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Top Nine Movies of 2017

Posted by Ta-metru_defender , in Essays, Not Rants! May 05 2018 · 59 views

Essays, Not Rants! 319: Top Nine Movies of 2017

So it’s almost halfway through the year and I’m finally putting together my year end list. For 2017. Yeah. Kinda forgot about it. And by forgot about I mean procrastinated.

Anyway! Here we go! Top Nine; leaving a space just in case there was something amazing I missed. And it was really hard to sort these!

9. Logan
This one edges out Thor Ragnarok just by virtue of how singular it is (though Ragnarok is also quite singular in a different way). Logan takes the idea of a dark and gritty superhero film but, rather than using this just to show how adult and grownup it is, it funnels it into a heavy atmosphere that evokes a Morricone western by way of The Last of Us. The result is a beautiful contradiction, the pulpy fun of a superhero story set in a harsh, unforgiving mood. That Logan has something to say and it’s not just “look how gritty and violent I can be with my R-rating” is the icing on its brutal cake.

8. Coco
Where do I begin. It’s no exaggeration when I say that Pixar is home to some of the best storytellers in the world, and Coco proves that point over and over again. It’s a fantasy, but one that draws on Mexican traditions rather than western ones. Not content with just being a fairy tale with a Latinx cast, Coco revels in its beauty and celebrates love and family.

7. Lady Bird
It’s so seldom that we see a movie about being a teenager that presents it as, well, just how it is. Lady Bird makes no attempt to overly romanticize or deglamorize turning eighteen and the result is a movie that feels beautifully, brutally honest. There’s no judgement of poor decisions, no moralizing, it’s just life.

6. The Big Sick
Like Lady Bird right above, The Big Sick tells a very specific, personal story (that of the co-writers’) and in doing so tells a story that feels very personal. Maybe I’m biased, given that I’ve spent my time in and around hospitals and am currently in an interracial relationship, but isn’t the point of art the way it affects you the viewer? Plus, the movie has heart to spare and I will never not be happy to see mixed race relationships on screen.

5. Get Out
Speaking of interracial relationships! It’s a horror movie where white people are the monster. If that’s not inventive enough to warrant Get Out a place on this list, than know that the movie operates with such craft and imagination that it never feels like a one trick pony getting by on that conceit. At times both funny and terrifyingly tragic, Get Out is a great movie that looks at race relations with a horror movie’s lens. And dang, it works.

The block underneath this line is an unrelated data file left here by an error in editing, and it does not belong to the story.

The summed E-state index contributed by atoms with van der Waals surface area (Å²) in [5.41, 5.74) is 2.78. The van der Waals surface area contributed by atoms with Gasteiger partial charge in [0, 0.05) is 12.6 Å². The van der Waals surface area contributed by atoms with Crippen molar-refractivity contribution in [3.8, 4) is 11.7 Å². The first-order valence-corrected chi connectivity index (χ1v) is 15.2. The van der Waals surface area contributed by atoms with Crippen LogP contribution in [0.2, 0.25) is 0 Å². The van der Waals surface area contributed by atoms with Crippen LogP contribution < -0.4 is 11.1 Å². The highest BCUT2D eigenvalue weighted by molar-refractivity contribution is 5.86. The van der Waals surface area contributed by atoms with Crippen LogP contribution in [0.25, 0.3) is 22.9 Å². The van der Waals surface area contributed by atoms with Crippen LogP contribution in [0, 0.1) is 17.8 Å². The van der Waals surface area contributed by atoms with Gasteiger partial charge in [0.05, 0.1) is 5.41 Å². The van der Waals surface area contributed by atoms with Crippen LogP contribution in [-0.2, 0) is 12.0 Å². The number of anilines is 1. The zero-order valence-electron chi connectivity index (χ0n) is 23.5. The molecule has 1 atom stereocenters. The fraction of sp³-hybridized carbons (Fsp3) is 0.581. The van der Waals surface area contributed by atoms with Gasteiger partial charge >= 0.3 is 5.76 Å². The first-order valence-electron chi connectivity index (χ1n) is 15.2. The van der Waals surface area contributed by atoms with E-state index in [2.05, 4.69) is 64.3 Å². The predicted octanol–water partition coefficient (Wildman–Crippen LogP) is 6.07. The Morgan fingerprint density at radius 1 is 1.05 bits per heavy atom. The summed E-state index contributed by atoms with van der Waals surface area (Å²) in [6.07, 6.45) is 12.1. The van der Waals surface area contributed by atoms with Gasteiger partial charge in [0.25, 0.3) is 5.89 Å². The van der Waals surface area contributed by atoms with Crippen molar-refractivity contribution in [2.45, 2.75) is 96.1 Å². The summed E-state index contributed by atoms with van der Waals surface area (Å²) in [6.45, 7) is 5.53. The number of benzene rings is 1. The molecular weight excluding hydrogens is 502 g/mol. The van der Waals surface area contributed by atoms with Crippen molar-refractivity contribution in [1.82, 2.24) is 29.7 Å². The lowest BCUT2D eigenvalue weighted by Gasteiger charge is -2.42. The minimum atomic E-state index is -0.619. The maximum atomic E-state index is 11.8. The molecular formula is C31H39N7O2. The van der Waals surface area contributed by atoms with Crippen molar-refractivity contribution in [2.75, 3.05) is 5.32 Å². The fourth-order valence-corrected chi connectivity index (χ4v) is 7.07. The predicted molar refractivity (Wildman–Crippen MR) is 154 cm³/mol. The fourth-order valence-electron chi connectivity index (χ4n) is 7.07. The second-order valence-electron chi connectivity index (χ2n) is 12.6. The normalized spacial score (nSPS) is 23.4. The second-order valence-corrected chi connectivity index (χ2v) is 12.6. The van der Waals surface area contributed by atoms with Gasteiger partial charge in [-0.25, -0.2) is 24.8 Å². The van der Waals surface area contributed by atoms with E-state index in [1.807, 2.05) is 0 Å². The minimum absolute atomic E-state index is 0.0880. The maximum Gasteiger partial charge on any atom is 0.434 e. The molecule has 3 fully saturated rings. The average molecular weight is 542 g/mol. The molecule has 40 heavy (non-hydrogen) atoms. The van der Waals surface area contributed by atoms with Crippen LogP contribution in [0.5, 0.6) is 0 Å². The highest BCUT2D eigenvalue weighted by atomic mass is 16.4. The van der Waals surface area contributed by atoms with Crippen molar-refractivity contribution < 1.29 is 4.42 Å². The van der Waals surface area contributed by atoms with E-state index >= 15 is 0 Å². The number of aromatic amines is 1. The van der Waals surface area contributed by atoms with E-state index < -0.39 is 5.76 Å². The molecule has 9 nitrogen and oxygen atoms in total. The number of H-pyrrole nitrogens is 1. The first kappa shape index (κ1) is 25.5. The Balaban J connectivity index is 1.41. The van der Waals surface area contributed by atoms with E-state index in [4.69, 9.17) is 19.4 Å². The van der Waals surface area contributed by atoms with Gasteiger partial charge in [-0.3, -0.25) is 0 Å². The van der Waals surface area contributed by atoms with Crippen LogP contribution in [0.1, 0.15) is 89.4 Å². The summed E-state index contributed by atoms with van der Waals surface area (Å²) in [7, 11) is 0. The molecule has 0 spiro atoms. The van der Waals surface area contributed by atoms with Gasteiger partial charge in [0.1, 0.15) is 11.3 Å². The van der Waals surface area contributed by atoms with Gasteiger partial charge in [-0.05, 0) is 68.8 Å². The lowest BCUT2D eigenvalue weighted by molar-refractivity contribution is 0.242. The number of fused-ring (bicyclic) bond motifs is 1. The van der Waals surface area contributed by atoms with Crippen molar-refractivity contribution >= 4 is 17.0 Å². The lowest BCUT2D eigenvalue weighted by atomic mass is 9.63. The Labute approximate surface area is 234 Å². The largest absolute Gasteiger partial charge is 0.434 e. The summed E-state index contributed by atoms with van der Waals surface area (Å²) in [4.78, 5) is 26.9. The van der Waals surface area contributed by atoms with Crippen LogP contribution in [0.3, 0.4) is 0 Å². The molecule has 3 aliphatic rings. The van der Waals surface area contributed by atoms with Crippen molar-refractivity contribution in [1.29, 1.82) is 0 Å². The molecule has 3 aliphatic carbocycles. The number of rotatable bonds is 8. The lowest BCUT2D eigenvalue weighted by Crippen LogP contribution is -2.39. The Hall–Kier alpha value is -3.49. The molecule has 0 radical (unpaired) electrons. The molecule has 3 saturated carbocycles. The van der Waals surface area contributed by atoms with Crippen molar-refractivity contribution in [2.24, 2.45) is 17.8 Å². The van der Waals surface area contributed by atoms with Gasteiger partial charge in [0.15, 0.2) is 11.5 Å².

4. Atomic Blonde
There is always a joy in finding a movie that knows exactly what sort of movie it is and then plays it to the hilt. Atomic Blonde is a stylish, sexy spy movie whose Cold War Berlin punk influences permeate every aspect of its design. Throw in some terrific action scenes and more style than half the movies released last year combined and you have the recipe for a great action movie.

3. Baby Driver
One of my favorite parts about driving is listening to music. Baby Driver makes that element of soundtrack vital to its slick, slick style. Technically excellent (that editing! that sound design! that driving!), it also tells a really fun story with some really fun characters. Edgar Wright is one of my favorite directors, and Baby Driver does not disappoint.

2. The Last Jedi
Where The Force Awakens was a celebration of what made the original movies so great, The Last Jedi forges a path into what Star Wars can be. I’ve written a bunch about it on this blog, and suffice to say, it finds ways to reinvent and play with the Star Wars mythos without losing the heart of the saga. Plus, the Throne Room fight is one of the best action sequences in a Star Wars film.

1. Your Name
It’s an anime where two teenagers, a boy living in the city and a girl in the countryside, wake up in each other’s bodies. And it will make you cry as it runs circles around whatever genre (rom-com, teenager comedy, etc) you try and pin it in.. It’s so hard for me to sum up why I love this movie so I’m just gonna make quick statements. It’s really funny. It does a lot with its fantastical elements. It’s uniquely Japanese. The music. The animation. The feels. Your Name is a movie that can somehow only exists within the innate magical realism of an anime. It’s really a wonderful, wonderful film.





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josh


grew up on a ship


lives in new york


frequently found writing in a coffee shop, behind a camera, or mixing alcohol and video games

May 2018

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Josh works for LEGO at the LEGO Store at Rockefeller Center. Despite this, any and every opinion expressed herewith is entirely his own and decidedly not that of The LEGO Group.

In addendum, any and all opinions expressed by The LEGO Group are entirely theirs and decidedly not that of Josh

Obviously.